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Located in the Touqan House, one of the most beautiful historical buildings of As-Salt, built by master Abdel Rahman al Aqrouq for the Touqan family in the 1900s, the Museum displays informative exhibits and objects from archaeological excavations in the Balqa' area.
The construction of the Touqan House was commissioned by Aia'uddin Touqan. The family had come to As-Salt towards the end of the 19th century from Nablus, Palestine.
The entrance level was built 1900-1905 on top of road-level vaulted basements that would have been used for storage. The entrance hall and its side-rooms were primarily used to receive guests. The service space, including the kitchen, bathrooms and staircases, was at the back of the house. The upper floor was added a few years later.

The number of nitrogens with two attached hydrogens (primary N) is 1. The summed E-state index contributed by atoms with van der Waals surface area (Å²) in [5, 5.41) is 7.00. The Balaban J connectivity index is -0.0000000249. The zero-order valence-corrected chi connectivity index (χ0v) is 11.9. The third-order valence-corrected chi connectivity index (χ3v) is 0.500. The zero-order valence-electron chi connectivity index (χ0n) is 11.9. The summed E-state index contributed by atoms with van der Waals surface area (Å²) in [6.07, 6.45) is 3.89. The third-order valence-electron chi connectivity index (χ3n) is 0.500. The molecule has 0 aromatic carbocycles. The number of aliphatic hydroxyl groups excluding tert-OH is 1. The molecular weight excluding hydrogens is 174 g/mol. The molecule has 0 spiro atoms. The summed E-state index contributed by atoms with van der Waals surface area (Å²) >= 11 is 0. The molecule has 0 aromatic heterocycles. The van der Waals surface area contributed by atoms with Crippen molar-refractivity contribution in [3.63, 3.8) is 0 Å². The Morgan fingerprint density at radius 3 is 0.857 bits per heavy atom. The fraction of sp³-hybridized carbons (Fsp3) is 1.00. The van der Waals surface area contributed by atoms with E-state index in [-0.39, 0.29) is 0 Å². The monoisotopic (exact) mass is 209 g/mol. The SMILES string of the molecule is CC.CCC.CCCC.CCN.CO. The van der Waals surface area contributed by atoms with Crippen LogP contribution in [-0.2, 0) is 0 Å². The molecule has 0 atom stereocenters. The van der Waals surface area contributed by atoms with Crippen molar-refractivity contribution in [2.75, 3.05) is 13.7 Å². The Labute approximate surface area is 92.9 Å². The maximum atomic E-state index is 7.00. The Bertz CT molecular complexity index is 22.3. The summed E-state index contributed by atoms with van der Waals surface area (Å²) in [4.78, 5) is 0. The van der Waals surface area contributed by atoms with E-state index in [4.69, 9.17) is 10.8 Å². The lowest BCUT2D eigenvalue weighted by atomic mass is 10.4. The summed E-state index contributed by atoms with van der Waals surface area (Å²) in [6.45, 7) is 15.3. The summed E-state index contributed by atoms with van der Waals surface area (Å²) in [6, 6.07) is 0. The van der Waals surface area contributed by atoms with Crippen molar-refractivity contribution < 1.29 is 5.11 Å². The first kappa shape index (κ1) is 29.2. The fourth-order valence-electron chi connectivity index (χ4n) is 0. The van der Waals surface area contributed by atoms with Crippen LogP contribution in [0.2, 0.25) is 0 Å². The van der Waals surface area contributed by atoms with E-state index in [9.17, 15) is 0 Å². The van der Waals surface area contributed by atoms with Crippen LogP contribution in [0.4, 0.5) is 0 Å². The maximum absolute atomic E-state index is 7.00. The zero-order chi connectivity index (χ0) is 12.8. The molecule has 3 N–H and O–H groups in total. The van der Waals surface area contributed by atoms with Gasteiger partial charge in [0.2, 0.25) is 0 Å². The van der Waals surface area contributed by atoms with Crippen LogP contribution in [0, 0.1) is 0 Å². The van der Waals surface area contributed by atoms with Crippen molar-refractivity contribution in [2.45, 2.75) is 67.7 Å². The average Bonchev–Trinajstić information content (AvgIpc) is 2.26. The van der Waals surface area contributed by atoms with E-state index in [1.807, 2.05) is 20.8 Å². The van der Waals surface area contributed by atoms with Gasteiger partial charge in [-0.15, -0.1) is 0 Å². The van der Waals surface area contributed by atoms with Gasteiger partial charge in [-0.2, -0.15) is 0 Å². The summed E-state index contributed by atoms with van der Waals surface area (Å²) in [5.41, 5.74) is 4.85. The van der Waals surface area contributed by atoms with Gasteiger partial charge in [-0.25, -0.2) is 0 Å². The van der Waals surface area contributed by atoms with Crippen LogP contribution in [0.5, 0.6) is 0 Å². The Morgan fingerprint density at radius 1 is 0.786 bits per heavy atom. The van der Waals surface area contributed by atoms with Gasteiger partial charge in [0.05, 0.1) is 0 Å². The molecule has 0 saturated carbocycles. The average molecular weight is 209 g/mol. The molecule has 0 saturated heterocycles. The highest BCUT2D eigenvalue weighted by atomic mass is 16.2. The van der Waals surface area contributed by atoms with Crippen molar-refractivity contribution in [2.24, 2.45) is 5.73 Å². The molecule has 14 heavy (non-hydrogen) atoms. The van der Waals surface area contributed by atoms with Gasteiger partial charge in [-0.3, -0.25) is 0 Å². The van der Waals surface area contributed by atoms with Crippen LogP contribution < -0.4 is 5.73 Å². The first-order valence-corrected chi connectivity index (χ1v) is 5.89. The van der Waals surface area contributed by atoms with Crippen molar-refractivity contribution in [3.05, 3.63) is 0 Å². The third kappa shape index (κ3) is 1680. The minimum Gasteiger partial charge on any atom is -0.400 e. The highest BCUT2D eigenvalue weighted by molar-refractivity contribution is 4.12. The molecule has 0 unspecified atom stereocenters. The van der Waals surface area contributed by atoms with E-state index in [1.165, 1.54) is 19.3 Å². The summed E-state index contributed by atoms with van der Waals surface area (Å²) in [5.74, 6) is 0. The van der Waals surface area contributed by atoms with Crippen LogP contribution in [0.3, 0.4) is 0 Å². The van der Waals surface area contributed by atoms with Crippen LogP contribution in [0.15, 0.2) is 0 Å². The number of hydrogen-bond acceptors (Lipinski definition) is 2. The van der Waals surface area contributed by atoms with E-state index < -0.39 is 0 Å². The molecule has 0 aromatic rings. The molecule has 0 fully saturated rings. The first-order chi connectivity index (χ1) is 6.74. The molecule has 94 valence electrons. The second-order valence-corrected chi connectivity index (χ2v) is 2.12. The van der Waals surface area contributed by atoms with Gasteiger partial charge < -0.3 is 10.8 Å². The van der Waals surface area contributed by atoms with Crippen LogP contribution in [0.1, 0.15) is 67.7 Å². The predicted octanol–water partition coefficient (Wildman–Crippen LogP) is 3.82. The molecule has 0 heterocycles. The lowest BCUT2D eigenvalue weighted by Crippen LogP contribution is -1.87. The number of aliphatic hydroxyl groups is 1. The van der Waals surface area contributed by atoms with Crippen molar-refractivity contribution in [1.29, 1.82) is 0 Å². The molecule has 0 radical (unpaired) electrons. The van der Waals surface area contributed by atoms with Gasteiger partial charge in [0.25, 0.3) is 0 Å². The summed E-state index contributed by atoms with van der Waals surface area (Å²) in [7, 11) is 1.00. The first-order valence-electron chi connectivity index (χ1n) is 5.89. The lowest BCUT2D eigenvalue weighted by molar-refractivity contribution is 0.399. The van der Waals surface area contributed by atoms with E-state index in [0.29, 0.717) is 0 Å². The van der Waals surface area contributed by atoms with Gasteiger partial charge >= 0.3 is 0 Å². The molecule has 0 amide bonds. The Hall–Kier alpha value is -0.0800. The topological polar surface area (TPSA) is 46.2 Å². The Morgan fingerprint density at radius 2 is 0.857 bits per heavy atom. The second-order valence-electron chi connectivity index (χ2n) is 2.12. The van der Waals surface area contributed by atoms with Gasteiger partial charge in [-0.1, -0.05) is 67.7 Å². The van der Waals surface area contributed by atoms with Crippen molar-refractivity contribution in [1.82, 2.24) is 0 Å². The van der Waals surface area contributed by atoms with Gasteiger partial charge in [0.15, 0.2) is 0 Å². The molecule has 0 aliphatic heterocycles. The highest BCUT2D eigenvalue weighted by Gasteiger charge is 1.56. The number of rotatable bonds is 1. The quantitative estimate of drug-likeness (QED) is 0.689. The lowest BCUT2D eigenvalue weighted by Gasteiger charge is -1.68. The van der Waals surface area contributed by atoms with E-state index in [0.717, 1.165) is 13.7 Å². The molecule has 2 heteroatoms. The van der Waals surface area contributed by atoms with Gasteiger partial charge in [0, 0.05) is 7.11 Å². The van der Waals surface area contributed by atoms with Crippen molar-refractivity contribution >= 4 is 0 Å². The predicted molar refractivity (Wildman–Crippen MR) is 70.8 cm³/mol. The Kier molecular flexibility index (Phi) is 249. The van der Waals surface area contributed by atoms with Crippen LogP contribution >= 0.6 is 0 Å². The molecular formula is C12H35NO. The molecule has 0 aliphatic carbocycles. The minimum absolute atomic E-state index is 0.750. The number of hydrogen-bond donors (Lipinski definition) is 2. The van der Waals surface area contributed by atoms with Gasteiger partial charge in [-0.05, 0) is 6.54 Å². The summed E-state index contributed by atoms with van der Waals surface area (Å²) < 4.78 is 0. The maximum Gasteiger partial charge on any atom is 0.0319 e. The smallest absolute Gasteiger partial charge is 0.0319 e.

Downstairs one can see cross-vaults and barrel-vaults supporting the ceilings while upstairs there are iron girders, as used in the construction of the Hijaz railway. The rooms upstairs are light, each with large windows originally glazed with plate-glass imported from Germany and Britain. The upstairs area was mainly used by the family, who lived in the house until the mid-1950s, when it was converted for use as a school.
In the mid-1980s the house was abandoned but restored in the 1990s, and given to the municipality. It now houses the Salt Archaeological Museum and regional offices of the Department of Antiquities.
The Salt Archaeological Museum displays obects from excavations in the Balqa' area. The exhibition rooms are arranged thematically in:
- The Dolmen Landscape (Neolithic - Early Bronze Age)
- Current Excavations and Surveys
- Death and Burial
- Temples and Towns (Late Bronze Age - Iron Age)
- From Forts to Villages (Hellenistic - Early Islamic period)
- The Rural Landscape (Middle Islamic - 20th century)
(From information in the Museum)